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Let assume the function $\eta(E)$ has the following representation:

$$\eta(E) = \sqrt{\frac{a}{E}}$$

where $a$ is the known positive constant, and $E \in [-\infty, +\infty]$. I know that $\sqrt{a} = b$, so I think that I can rewrite the function in this way:

$$\eta(E) = \frac{b}{\sqrt{E}}$$

Lets see what happen if $E \in [-\infty, 0)$. We have:

$$\eta(E) = \sqrt{\frac{a}{-|E|}} = \sqrt{-\frac{a}{|E|}} = i \frac{b}{\sqrt{|E|}}$$


$$\eta(E) = \frac{b}{\sqrt{-|E|}} = \frac{b}{i\sqrt{|E|}} = -i\frac{b}{\sqrt{|E|}} $$

We get:

$$ i \frac{b}{\sqrt{|E|}} =-i\frac{b}{\sqrt{|E|}} $$

which is possible only when $b = 0$. But $b$ is positive constant. Where I have made a mistake?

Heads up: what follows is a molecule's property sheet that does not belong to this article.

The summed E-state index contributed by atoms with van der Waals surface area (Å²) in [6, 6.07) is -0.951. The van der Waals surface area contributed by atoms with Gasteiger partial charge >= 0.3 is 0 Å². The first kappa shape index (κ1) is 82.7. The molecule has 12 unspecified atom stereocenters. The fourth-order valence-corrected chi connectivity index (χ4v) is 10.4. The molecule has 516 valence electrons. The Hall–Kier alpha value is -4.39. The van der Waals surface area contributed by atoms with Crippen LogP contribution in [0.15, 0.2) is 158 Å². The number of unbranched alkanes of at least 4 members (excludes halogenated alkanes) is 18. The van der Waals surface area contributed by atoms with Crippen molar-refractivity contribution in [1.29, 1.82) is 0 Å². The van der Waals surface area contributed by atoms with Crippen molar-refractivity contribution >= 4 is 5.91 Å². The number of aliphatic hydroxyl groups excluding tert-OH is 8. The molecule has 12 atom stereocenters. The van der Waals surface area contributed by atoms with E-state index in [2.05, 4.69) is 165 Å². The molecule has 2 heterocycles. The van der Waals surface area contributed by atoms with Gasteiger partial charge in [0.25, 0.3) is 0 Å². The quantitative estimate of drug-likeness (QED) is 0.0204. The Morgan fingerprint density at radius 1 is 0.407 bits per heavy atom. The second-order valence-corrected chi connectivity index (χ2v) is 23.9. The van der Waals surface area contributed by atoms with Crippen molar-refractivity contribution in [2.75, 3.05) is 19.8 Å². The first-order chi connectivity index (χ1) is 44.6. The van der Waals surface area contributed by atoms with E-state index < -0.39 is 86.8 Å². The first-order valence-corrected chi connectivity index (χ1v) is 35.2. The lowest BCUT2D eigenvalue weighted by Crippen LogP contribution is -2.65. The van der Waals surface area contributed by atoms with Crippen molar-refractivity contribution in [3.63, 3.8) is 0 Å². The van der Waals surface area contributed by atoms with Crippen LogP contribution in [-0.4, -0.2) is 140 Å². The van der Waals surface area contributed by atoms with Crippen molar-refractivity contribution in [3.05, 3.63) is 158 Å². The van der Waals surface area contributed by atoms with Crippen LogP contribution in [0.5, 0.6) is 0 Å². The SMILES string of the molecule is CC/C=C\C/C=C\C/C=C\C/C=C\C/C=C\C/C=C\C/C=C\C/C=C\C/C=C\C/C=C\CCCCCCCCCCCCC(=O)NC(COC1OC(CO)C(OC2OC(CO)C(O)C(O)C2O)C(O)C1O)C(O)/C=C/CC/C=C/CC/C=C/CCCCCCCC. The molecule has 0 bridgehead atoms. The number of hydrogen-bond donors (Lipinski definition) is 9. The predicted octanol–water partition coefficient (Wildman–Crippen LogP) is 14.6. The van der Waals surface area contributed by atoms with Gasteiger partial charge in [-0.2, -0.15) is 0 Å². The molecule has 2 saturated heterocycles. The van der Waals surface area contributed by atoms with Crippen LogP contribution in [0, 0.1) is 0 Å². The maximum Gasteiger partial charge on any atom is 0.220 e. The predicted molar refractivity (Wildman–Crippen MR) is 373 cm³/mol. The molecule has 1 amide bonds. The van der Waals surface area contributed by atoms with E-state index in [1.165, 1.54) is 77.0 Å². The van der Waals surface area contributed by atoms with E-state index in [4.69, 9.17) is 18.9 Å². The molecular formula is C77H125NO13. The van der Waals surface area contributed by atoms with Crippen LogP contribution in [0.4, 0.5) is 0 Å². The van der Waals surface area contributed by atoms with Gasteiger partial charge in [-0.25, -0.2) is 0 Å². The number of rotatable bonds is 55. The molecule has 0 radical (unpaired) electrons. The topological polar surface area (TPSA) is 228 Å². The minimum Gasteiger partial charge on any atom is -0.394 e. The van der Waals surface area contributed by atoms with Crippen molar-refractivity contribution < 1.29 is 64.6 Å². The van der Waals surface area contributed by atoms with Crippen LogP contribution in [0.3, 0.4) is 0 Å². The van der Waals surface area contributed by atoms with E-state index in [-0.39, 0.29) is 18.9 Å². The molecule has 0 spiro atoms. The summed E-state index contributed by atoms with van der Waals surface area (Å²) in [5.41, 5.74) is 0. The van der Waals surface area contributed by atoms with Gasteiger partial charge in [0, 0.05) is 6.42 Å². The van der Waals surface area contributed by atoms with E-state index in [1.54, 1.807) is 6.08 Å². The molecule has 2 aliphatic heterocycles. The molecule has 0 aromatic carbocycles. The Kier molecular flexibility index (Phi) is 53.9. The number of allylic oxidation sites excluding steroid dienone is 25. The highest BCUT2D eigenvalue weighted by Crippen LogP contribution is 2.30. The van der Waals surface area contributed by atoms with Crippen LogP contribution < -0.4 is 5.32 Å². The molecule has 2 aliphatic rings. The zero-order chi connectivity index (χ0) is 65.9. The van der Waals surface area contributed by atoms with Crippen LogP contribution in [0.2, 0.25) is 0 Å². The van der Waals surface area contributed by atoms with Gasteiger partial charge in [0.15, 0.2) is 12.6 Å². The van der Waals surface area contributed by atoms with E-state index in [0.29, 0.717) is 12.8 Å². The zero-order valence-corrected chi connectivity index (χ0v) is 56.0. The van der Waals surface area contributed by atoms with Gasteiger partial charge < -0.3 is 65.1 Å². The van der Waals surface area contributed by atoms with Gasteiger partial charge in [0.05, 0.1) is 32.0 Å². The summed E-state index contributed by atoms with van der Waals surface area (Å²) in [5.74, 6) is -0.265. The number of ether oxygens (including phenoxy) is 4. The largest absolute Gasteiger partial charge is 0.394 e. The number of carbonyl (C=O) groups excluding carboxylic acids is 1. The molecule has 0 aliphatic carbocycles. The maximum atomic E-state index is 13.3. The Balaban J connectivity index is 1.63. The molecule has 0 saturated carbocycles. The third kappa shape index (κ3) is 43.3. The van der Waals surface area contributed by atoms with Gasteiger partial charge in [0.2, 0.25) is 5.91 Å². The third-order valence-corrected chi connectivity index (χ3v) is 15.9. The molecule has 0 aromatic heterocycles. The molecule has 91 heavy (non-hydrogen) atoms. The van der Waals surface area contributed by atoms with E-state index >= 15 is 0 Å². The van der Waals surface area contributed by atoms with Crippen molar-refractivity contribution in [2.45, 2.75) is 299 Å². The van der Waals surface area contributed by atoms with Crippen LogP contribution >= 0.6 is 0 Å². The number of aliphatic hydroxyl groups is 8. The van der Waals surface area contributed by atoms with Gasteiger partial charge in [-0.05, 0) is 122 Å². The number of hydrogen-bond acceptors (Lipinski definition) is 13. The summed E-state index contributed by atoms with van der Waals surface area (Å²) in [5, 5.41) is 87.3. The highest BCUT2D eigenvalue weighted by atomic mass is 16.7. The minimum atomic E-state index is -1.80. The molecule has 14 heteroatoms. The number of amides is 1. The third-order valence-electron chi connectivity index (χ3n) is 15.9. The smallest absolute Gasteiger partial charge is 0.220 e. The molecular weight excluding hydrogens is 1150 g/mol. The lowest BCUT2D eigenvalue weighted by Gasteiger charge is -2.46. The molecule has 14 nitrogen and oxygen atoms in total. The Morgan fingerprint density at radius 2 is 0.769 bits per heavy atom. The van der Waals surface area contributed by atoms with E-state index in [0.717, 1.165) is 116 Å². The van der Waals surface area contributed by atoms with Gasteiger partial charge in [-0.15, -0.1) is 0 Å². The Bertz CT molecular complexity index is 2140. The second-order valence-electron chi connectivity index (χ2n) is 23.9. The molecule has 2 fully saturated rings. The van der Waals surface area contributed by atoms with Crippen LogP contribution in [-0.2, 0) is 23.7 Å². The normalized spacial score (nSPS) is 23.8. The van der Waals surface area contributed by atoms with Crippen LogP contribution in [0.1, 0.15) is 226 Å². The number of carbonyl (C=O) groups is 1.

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up vote 2 down vote accepted

Don't forget that the square root has two solutions. In reals, we usually define that it returns the positive solution and write $\pm$ seperately. But in the complex plane, everything is a single analytical function that has two branches everythere, so you can't really say which is the principal one.

To summarize: you are expressing a multivalued function in the complex plane. You got both solutions. No problem.

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The Nobel Prize has just slipped away from me. Thanks for explanation. – stukselbax Mar 23 '14 at 11:49

You did not make a mistake. Both answers are correct as they are both solutions to $x^2-\frac{a}{E}=0$.

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